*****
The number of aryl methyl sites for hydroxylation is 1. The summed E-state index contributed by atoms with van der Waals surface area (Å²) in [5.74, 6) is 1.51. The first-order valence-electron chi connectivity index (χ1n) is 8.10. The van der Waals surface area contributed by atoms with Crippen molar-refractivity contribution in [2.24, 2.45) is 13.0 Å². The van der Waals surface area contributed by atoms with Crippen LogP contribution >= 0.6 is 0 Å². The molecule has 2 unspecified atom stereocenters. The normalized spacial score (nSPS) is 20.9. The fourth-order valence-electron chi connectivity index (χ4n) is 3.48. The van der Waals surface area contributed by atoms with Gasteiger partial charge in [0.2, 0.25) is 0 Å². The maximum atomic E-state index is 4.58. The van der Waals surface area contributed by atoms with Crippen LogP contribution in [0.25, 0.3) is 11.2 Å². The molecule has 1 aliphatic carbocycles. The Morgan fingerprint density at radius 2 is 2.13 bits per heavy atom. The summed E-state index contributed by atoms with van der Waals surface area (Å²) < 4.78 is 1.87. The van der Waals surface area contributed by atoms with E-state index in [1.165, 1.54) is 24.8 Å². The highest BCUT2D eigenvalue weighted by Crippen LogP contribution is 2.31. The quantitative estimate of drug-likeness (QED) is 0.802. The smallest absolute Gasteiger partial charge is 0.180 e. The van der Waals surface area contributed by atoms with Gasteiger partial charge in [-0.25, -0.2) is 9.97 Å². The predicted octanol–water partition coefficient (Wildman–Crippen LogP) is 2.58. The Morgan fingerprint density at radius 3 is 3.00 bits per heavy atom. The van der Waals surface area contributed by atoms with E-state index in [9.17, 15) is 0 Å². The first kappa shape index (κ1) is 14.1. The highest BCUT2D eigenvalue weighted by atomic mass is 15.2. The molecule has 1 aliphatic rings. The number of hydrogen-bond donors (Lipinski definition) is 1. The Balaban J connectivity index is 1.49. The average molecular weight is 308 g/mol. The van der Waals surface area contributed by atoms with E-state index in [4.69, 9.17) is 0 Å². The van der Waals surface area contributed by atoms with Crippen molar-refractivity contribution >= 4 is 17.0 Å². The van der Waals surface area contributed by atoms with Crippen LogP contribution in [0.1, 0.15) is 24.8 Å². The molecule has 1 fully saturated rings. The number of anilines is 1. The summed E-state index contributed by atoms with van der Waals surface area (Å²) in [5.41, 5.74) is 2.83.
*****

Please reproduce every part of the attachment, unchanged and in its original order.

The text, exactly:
The number of aryl methyl sites for hydroxylation is 1. The summed E-state index contributed by atoms with van der Waals surface area (Å²) in [5.74, 6) is 1.51. The first-order valence-electron chi connectivity index (χ1n) is 8.10. The van der Waals surface area contributed by atoms with Crippen molar-refractivity contribution in [2.24, 2.45) is 13.0 Å². The van der Waals surface area contributed by atoms with Crippen LogP contribution >= 0.6 is 0 Å². The molecule has 2 unspecified atom stereocenters. The normalized spacial score (nSPS) is 20.9. The fourth-order valence-electron chi connectivity index (χ4n) is 3.48. The van der Waals surface area contributed by atoms with Gasteiger partial charge in [0.2, 0.25) is 0 Å². The maximum atomic E-state index is 4.58. The van der Waals surface area contributed by atoms with Crippen LogP contribution in [0.25, 0.3) is 11.2 Å². The molecule has 1 aliphatic carbocycles. The Morgan fingerprint density at radius 2 is 2.13 bits per heavy atom. The summed E-state index contributed by atoms with van der Waals surface area (Å²) < 4.78 is 1.87. The van der Waals surface area contributed by atoms with E-state index in [1.165, 1.54) is 24.8 Å². The highest BCUT2D eigenvalue weighted by Crippen LogP contribution is 2.31. The quantitative estimate of drug-likeness (QED) is 0.802. The smallest absolute Gasteiger partial charge is 0.180 e. The van der Waals surface area contributed by atoms with Gasteiger partial charge in [-0.25, -0.2) is 9.97 Å². The predicted octanol–water partition coefficient (Wildman–Crippen LogP) is 2.58. The Morgan fingerprint density at radius 3 is 3.00 bits per heavy atom. The van der Waals surface area contributed by atoms with E-state index in [9.17, 15) is 0 Å². The first kappa shape index (κ1) is 14.1. The highest BCUT2D eigenvalue weighted by atomic mass is 15.2. The molecule has 1 aliphatic rings. The number of hydrogen-bond donors (Lipinski definition) is 1. The Balaban J connectivity index is 1.49. The average molecular weight is 308 g/mol. The van der Waals surface area contributed by atoms with E-state index in [4.69, 9.17) is 0 Å². The van der Waals surface area contributed by atoms with Crippen molar-refractivity contribution >= 4 is 17.0 Å². The van der Waals surface area contributed by atoms with Crippen LogP contribution in [0.1, 0.15) is 24.8 Å². The molecule has 1 fully saturated rings. The number of anilines is 1. The summed E-state index contributed by atoms with van der Waals surface area (Å²) in [5.41, 5.74) is 2.83.